Their Psychopathic Behavior Is A Pattern

Dr. Robert Schug, a neurocriminologist and clinical psychologist specializing in the biology and psychology of the criminal mind, told Reader's Digest that while it's everyone can get swept up in occasional moments of road rage, or extreme fantasy, this behavior is a pattern for psychopaths. “[With a psychopath], these are things happening over and over again,” Schug said. These patterns can manifest in a variety of ways, according to Legg: “If you find that they are deceitful and constantly lying to you, or are irritable or aggressive, or demonstrate considerable irresponsibility (constantly losing jobs, or always in trouble with their boss), then these may represent signs that there may be other issues at work.” A one-off isn't enough to categorize your spouse as a psychopath, but if you find yourself facing the same irrational and negative behavior over and over again, you may want to consider digging deeper into your spouse's behavior with a medical professional.


They Have Questionable Morals

Deceit and manipulation are high on the common traits for a psychopath to have, which point to questionable morals. Psychopaths “may lie, use aliases, and con others for the purpose of personal profit or just for the fun of it,” says Legg, and also “often engage in behaviors that can (and often do) result in arrest.” Even manipulation alone seems to be a motivating factor. “I have also seen people with this disorder who, when it becomes clear that they are not succeeding in their manipulation of the other person, may just basically ‘shrug’ their shoulders and move on and seek out a new target for their manipulative behaviors,” says Legg.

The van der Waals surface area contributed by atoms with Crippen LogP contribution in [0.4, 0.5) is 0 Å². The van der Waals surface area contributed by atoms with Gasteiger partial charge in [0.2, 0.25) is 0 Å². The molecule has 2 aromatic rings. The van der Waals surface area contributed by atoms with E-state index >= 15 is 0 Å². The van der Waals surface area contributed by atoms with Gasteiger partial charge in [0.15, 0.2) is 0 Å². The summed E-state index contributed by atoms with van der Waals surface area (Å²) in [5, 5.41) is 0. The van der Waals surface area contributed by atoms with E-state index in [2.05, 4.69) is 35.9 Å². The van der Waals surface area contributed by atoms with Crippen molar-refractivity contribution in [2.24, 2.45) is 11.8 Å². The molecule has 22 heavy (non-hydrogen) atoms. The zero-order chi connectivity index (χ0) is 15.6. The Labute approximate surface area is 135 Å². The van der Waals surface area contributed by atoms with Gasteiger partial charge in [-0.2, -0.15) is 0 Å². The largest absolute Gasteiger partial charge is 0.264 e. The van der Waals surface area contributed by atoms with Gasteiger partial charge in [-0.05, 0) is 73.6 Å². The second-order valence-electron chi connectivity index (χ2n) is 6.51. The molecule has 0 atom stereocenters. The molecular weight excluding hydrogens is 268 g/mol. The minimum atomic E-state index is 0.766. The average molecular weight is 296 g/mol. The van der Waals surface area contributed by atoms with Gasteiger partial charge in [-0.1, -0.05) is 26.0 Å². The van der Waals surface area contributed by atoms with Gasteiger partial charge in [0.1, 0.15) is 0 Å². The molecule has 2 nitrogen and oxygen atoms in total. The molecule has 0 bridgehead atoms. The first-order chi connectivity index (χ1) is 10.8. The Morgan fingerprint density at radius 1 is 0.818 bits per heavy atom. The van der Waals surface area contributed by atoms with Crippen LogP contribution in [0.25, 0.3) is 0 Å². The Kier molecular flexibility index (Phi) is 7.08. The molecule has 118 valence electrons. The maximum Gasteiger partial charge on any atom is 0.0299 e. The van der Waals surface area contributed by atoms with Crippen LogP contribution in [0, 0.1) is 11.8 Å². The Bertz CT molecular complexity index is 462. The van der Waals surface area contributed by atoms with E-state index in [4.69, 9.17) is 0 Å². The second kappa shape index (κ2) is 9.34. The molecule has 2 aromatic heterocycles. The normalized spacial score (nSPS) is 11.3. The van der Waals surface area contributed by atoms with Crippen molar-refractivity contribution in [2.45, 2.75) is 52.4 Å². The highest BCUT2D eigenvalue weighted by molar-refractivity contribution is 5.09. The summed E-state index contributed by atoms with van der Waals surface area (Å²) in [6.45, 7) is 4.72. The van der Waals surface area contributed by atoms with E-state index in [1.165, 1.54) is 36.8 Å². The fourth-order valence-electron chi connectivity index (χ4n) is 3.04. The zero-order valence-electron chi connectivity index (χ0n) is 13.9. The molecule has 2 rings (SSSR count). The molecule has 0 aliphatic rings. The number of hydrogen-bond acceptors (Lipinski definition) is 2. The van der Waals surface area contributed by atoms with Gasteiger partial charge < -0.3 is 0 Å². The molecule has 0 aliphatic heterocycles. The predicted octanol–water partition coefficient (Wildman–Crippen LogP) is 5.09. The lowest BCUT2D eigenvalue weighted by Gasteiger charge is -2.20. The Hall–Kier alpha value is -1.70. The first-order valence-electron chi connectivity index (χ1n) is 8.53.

They Lack Basic Social Skills

Maybe the most jarring and easily noticeable part of a psychopath's behavior is their lack of basic social skills. Legg explains they often “lack remorse and, in fact, are indifferent to the way they have hurt or mistreated somebody, whether it is physically, financially, psychologically, etc.,” and “typically demonstrate a blatant disregard for societal norms.” This could be because, he adds, “some studies have suggested that individuals with psychopathy lack the ability to understand emotions.” Regardless of the situation, your partner should not need reminders on how to treat you or other people with the basics of human kindness, fairness, or respect. If your spouse consistently has to be reminded of these things, you should consider looking deeper into your their behavior with a medical professional.


Dr. Timothy J. Legg, Ph.D., Psy.D., and adviser

Peter Langman, Ph.D.